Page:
The publishers liked agency pricing because it meant Amazon couldn't price ebooks at a point where it would cut into the publishers' print business. The publishers know that print is going away anyway - they're just trying to prolong it as much as they can because they know that when Barnes & Noble goes bust, there won't be anyone else they can play off against Amazon. They also know that print distribution is the last advantage they have over self-publishing. Self-published ebooks now compete on a level playing field with ebooks from the big publishers, but it's still very difficult for a self-published book to sell a lot of copies in print. (The ones that have managed it were usually picked up by a publisher after doing well as ebooks.) Everything else a publisher can offer an author can be bought from freelancers for a one-off fee, instead of most of the revenue for the life of the copyright.

Having said all that, the lawsuit was never about agency pricing as such. US competition law cares very little about protecting retailers. What was illegal was that Apple and the publishers colluded to raise prices, thus harming consumers. The fact that they used an unusual method of pricing to do it is neither here nor there, really.

Comment: Re:Business class is a misnomer (Score 3, Insightful) 146

by Pembers (#46758069) Attached to: How Amazon Keeps Cutting AWS Prices: Cheapskate Culture

You're stil going to get to the same place at the same time as the other passengers.

True, but you have a nicer seat with more room, and everything before and after the flight runs faster and smoother. You have your own check-in desk and security line, so you can arrive at the airport an hour later than the economy-class passengers. You have a bigger baggage allowance, so you might not have to put anything in the hold - and if you do, it'll probably come off the plane first. All that can make the difference between a day trip and an overnight stay, or turn a trip of n days into n-1 days.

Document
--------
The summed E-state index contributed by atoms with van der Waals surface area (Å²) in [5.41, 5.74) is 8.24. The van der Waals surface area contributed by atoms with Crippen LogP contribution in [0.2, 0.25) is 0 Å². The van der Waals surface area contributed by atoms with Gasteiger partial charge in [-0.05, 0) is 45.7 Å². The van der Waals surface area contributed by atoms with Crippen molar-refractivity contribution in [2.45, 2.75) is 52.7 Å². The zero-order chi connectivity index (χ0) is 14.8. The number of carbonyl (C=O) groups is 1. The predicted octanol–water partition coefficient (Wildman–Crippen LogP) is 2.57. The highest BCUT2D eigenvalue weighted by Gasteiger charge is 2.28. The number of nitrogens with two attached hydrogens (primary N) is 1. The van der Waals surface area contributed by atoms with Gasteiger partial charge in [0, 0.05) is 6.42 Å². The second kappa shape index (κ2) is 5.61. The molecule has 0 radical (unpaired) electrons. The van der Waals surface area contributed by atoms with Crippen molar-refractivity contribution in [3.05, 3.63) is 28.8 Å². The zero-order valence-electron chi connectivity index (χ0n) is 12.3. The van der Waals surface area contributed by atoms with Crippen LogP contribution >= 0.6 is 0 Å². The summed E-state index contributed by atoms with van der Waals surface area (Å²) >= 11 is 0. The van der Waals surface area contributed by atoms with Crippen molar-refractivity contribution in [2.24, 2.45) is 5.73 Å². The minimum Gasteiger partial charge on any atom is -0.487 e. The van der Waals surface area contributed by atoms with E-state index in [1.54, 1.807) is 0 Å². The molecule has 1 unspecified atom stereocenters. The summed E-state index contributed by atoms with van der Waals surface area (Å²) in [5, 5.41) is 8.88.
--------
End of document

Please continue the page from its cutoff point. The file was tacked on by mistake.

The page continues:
Comment: Re:*Shrug* (Score 3, Insightful) 304

by Pembers (#46149983) Attached to: Adobe's New Ebook DRM Will Leave Existing Users Out In the Cold Come July

The big cost in publishing is the printing, shipping, warehousing, distribution of the dead trees

Actually, no. That accounts for between 15% and 20% of the retail price. Most books don't make a profit for the publisher, so the costs are dominated by the overheads - the author's advance and the cost of employing everyone who's involved in making the book ready to be sold. It doesn't seem to have occurred to the major publishers that if they lowered the prices of ebooks, more titles might sell enough to make a profit. (Indie authors and smaller publishers figured it out a long time ago.)

Comment: Re:Standard Hollywood procedure? (Score 1) 326

by Pembers (#43897957) Attached to: <em>Green Lantern</em> Writer To Pen Blade Runner Sequel

It depends on the contract the author signed with whoever bought the film rights, which is usually a function of how badly he needed or wanted the money, and how good his lawyer was in comparison to the other side's. It used to be common for the publisher of the book to buy the right to adapt or convert the story to any other other medium, so they wouldn't need the author's permission to sell the movie rights. And of course, once the author is dead, his heirs, assuming they still own the rights, tend not to be so fussy about maintaining the integrity of Daddy's or Grandaddy's artistic vision...

"Everyone's head is a cheap movie show." -- Jeff G. Bone